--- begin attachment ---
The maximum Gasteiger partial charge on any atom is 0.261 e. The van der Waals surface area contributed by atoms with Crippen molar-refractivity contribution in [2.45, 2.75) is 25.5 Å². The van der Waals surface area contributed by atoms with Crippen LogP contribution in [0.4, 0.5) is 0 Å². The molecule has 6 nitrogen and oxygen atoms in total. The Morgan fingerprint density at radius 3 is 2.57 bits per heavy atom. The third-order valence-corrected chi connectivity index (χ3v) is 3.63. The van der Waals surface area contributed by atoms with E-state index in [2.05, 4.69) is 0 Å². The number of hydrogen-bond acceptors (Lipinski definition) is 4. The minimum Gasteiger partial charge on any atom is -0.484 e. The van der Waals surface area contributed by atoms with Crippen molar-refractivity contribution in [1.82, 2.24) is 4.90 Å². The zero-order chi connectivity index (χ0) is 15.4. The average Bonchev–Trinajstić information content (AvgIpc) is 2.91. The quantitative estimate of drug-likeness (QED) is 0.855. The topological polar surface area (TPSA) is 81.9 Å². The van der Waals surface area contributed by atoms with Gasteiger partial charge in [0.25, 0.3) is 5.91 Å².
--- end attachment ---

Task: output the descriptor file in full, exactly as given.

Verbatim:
The maximum Gasteiger partial charge on any atom is 0.261 e. The van der Waals surface area contributed by atoms with Crippen molar-refractivity contribution in [2.45, 2.75) is 25.5 Å². The van der Waals surface area contributed by atoms with Crippen LogP contribution in [0.4, 0.5) is 0 Å². The molecule has 6 nitrogen and oxygen atoms in total. The Morgan fingerprint density at radius 3 is 2.57 bits per heavy atom. The third-order valence-corrected chi connectivity index (χ3v) is 3.63. The van der Waals surface area contributed by atoms with E-state index in [2.05, 4.69) is 0 Å². The number of hydrogen-bond acceptors (Lipinski definition) is 4. The minimum Gasteiger partial charge on any atom is -0.484 e. The van der Waals surface area contributed by atoms with Crippen molar-refractivity contribution in [1.82, 2.24) is 4.90 Å². The zero-order chi connectivity index (χ0) is 15.4. The average Bonchev–Trinajstić information content (AvgIpc) is 2.91. The quantitative estimate of drug-likeness (QED) is 0.855. The topological polar surface area (TPSA) is 81.9 Å². The van der Waals surface area contributed by atoms with Gasteiger partial charge in [0.25, 0.3) is 5.91 Å².